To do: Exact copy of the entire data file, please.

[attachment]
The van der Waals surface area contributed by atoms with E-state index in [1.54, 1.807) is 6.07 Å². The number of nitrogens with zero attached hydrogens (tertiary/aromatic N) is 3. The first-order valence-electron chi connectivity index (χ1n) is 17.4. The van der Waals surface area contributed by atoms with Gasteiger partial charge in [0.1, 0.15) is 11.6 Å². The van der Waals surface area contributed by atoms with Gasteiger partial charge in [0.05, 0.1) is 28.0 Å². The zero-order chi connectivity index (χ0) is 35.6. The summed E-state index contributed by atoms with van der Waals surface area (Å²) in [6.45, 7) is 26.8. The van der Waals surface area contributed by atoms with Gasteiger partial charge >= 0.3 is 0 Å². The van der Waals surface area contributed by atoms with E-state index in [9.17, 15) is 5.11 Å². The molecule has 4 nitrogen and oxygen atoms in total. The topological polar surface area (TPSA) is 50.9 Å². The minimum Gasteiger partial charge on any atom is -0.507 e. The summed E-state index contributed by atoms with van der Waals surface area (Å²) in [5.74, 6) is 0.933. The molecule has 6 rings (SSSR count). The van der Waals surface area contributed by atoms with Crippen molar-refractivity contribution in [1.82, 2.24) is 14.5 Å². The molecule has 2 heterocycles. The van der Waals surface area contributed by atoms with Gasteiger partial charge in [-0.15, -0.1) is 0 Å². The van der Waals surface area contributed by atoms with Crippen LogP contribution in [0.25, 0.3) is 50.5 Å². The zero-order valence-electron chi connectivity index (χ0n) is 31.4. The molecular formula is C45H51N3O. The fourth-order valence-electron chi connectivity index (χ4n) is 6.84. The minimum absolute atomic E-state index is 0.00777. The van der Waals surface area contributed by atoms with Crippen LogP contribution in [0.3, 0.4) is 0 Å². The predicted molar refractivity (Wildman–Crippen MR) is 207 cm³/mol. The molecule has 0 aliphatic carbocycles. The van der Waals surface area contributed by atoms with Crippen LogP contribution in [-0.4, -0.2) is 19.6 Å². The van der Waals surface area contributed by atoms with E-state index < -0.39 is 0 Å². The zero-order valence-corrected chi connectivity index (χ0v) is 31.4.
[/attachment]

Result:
The van der Waals surface area contributed by atoms with E-state index in [1.54, 1.807) is 6.07 Å². The number of nitrogens with zero attached hydrogens (tertiary/aromatic N) is 3. The first-order valence-electron chi connectivity index (χ1n) is 17.4. The van der Waals surface area contributed by atoms with Gasteiger partial charge in [0.1, 0.15) is 11.6 Å². The van der Waals surface area contributed by atoms with Gasteiger partial charge in [0.05, 0.1) is 28.0 Å². The zero-order chi connectivity index (χ0) is 35.6. The summed E-state index contributed by atoms with van der Waals surface area (Å²) in [6.45, 7) is 26.8. The van der Waals surface area contributed by atoms with Gasteiger partial charge >= 0.3 is 0 Å². The van der Waals surface area contributed by atoms with E-state index in [9.17, 15) is 5.11 Å². The molecule has 4 nitrogen and oxygen atoms in total. The topological polar surface area (TPSA) is 50.9 Å². The minimum Gasteiger partial charge on any atom is -0.507 e. The summed E-state index contributed by atoms with van der Waals surface area (Å²) in [5.74, 6) is 0.933. The molecule has 6 rings (SSSR count). The van der Waals surface area contributed by atoms with Crippen molar-refractivity contribution in [1.82, 2.24) is 14.5 Å². The molecule has 2 heterocycles. The van der Waals surface area contributed by atoms with Gasteiger partial charge in [-0.15, -0.1) is 0 Å². The van der Waals surface area contributed by atoms with Crippen LogP contribution in [0.25, 0.3) is 50.5 Å². The zero-order valence-electron chi connectivity index (χ0n) is 31.4. The molecular formula is C45H51N3O. The fourth-order valence-electron chi connectivity index (χ4n) is 6.84. The minimum absolute atomic E-state index is 0.00777. The van der Waals surface area contributed by atoms with Crippen LogP contribution in [0.3, 0.4) is 0 Å². The predicted molar refractivity (Wildman–Crippen MR) is 207 cm³/mol. The molecule has 0 aliphatic carbocycles. The van der Waals surface area contributed by atoms with Crippen LogP contribution in [-0.4, -0.2) is 19.6 Å². The van der Waals surface area contributed by atoms with E-state index < -0.39 is 0 Å². The zero-order valence-corrected chi connectivity index (χ0v) is 31.4.